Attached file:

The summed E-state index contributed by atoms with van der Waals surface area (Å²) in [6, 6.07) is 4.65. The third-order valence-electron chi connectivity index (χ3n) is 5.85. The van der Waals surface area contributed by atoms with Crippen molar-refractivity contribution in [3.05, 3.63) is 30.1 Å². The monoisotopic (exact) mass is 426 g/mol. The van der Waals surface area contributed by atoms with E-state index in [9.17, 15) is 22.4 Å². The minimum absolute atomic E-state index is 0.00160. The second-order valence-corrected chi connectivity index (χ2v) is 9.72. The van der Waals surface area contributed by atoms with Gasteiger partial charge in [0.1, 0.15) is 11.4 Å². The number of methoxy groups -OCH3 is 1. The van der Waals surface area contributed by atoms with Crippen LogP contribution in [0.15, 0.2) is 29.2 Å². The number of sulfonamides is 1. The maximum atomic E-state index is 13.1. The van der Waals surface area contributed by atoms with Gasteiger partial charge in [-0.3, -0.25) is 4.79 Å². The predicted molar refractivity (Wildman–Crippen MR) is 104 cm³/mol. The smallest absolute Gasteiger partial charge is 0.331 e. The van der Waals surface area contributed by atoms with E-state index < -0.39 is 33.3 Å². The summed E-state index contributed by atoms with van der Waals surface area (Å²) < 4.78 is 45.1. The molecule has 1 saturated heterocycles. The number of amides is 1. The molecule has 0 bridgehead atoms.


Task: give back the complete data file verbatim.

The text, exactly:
The summed E-state index contributed by atoms with van der Waals surface area (Å²) in [6, 6.07) is 4.65. The third-order valence-electron chi connectivity index (χ3n) is 5.85. The van der Waals surface area contributed by atoms with Crippen molar-refractivity contribution in [3.05, 3.63) is 30.1 Å². The monoisotopic (exact) mass is 426 g/mol. The van der Waals surface area contributed by atoms with E-state index in [9.17, 15) is 22.4 Å². The minimum absolute atomic E-state index is 0.00160. The second-order valence-corrected chi connectivity index (χ2v) is 9.72. The van der Waals surface area contributed by atoms with Gasteiger partial charge in [0.1, 0.15) is 11.4 Å². The number of methoxy groups -OCH3 is 1. The van der Waals surface area contributed by atoms with Crippen LogP contribution in [0.15, 0.2) is 29.2 Å². The number of sulfonamides is 1. The maximum atomic E-state index is 13.1. The van der Waals surface area contributed by atoms with Gasteiger partial charge in [-0.3, -0.25) is 4.79 Å². The predicted molar refractivity (Wildman–Crippen MR) is 104 cm³/mol. The smallest absolute Gasteiger partial charge is 0.331 e. The van der Waals surface area contributed by atoms with E-state index < -0.39 is 33.3 Å². The summed E-state index contributed by atoms with van der Waals surface area (Å²) < 4.78 is 45.1. The molecule has 1 saturated heterocycles. The number of amides is 1. The molecule has 0 bridgehead atoms.